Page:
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What are the Laws and Regulations in Relation to Grant Compliance?

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What are the Laws and Regulations in Relation to Grant Compliance?

Proper grant management and compliance are essential to ensuring eligibility in grant programs. Once the funding has been approved, projects funded by grants should initiate basic operations immediately to allow the lead time necessary to document the usage of the funds, according to the requirements of the agency providing the funds.

In addition to the funding agency’s guidelines, there are also standards that are set by other government departments or agencies, as well as funding and oversight boards, and even the documentation and bookkeeping requirements of your organization. You may be wondering exactly what are the laws and regulations in relation to grant compliance, well we’re going to take a look. Here’s a broad overview of grants management and grant compliance regulations.


Post-Award Processes & Procedures

Once a grant proposal has been awarded funding by a funding agency, the post-award process begins. There are often time-sensitive actions that need to be taken with another institution that may be involved in handling the award. In some cases, the funding agency may also have one of the grant-officers reach out for more information, such as budgetary revisions or clarifications. The primary goal of the officer will be to work with the grant recipient to negotiate an award from the agency.

After the grant award has been agreed upon by the officer of the funding agency, grant contracts will generally be produced to ensure the terms of the grant are complied with, and that the funds are managed as outlined by the funding agency's requirements. The grant contract will also frequently affirm that the funds will be used in alignment with all applicable federal regulations. The grants office for your facility will generally retain a copy of the executed contract.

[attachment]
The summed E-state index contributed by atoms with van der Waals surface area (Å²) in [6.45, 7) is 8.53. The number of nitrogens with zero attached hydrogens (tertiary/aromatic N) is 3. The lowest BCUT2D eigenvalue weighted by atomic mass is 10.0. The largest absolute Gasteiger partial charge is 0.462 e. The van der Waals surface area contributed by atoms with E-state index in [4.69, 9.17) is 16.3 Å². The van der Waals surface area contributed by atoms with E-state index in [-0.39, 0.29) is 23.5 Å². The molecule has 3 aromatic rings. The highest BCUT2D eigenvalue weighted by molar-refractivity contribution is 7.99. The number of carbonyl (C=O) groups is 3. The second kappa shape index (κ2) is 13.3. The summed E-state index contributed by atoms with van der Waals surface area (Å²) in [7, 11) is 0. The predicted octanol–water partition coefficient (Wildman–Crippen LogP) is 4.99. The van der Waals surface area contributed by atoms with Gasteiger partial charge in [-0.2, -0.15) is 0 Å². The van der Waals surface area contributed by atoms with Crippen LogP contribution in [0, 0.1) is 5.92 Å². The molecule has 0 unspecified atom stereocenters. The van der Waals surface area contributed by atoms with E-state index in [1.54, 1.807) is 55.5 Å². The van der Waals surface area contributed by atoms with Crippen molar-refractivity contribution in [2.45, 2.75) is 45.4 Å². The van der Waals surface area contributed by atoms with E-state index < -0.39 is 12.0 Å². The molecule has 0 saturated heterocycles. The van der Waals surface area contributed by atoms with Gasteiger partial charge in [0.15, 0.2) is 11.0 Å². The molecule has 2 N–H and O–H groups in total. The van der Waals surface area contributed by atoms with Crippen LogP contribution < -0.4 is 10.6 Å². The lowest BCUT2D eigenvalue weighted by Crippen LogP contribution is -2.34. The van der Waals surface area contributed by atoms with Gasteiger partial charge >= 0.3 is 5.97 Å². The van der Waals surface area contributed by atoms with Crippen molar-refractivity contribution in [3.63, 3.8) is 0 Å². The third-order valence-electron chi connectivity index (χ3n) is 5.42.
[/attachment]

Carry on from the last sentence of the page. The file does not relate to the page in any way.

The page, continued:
Establishing A Grant Budget

With any project, the implementation stage is generally the longest stage in the overall grant lifecycle. Once the notice of award has been received, along with the executed contract and the budget for the project, the internal budget account can be created. This account will be used to maintain compliance and reporting requirements for the project and will be the account that funds purchases needed for the project, as well as personnel costs and funds transfers. The established budget will need to be reviewed by the project’s director for compliance and visibility.


Grant compliance has become incredibly important. The federal regulations in place have expanded to allow for the monitoring and evaluation of the outcomes of projects funded with grant money, along with increased scrutiny of the risk management considerations, transparency, and accountability.

All of the corresponding regulations and legislation are found in the Code of Federal Regulations, or CFR, under Title 2 Part 200 the OMB Uniform Administrative Requirements, Cost Principles, and Audit Requirements for Federal Awards. The sections are as follows:

  • Statutory and National Policy Requirements
  • Performance Measurement
  • Financial Management
  • Internal Controls
  • Bonds
  • Payment
  • Cost-Sharing Or Matching
  • Program Income
  • Revision Of Budget And Program Plans
  • Period Of Performance
  • Insurance Coverage
  • Real Property
  • Federally-Owned And Exempt Property
  • Equipment
  • Supplies
  • Intangible Property
  • Property Trust Relationship
  • Procurements By States
  • General Procurement Standards
  • Competition
  • Methods Of Procurement To Be Followed
  • Contracting With:
    • Small Businesses
    • Minority Businesses
    • Women’s Business Enterprises
    • Labor Surplus Area Firms
  • Procurement Of Recovered Materials
  • Contract Cost And Price
  • Federal Awarding Agency or pass-through entity review